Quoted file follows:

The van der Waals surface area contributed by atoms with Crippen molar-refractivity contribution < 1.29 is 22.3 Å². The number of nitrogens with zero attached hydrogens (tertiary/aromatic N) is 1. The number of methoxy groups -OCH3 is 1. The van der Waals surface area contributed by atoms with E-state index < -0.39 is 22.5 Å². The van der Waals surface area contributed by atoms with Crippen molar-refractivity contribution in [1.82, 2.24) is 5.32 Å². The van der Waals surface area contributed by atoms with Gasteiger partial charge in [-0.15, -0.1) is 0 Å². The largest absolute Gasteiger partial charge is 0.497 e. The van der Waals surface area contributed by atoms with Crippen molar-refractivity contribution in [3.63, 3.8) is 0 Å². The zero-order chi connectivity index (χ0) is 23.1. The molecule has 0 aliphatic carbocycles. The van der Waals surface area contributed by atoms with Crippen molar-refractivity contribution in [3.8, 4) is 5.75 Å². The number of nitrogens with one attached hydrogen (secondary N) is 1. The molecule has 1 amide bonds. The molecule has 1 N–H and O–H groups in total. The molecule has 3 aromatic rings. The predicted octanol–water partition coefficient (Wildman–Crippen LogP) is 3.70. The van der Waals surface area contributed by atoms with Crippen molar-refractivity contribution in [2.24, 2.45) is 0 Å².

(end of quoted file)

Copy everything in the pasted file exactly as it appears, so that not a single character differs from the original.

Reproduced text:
The van der Waals surface area contributed by atoms with Crippen molar-refractivity contribution < 1.29 is 22.3 Å². The number of nitrogens with zero attached hydrogens (tertiary/aromatic N) is 1. The number of methoxy groups -OCH3 is 1. The van der Waals surface area contributed by atoms with E-state index < -0.39 is 22.5 Å². The van der Waals surface area contributed by atoms with Crippen molar-refractivity contribution in [1.82, 2.24) is 5.32 Å². The van der Waals surface area contributed by atoms with Gasteiger partial charge in [-0.15, -0.1) is 0 Å². The largest absolute Gasteiger partial charge is 0.497 e. The van der Waals surface area contributed by atoms with Crippen molar-refractivity contribution in [3.63, 3.8) is 0 Å². The zero-order chi connectivity index (χ0) is 23.1. The molecule has 0 aliphatic carbocycles. The van der Waals surface area contributed by atoms with Crippen molar-refractivity contribution in [3.8, 4) is 5.75 Å². The number of nitrogens with one attached hydrogen (secondary N) is 1. The molecule has 1 amide bonds. The molecule has 1 N–H and O–H groups in total. The molecule has 3 aromatic rings. The predicted octanol–water partition coefficient (Wildman–Crippen LogP) is 3.70. The van der Waals surface area contributed by atoms with Crippen molar-refractivity contribution in [2.24, 2.45) is 0 Å².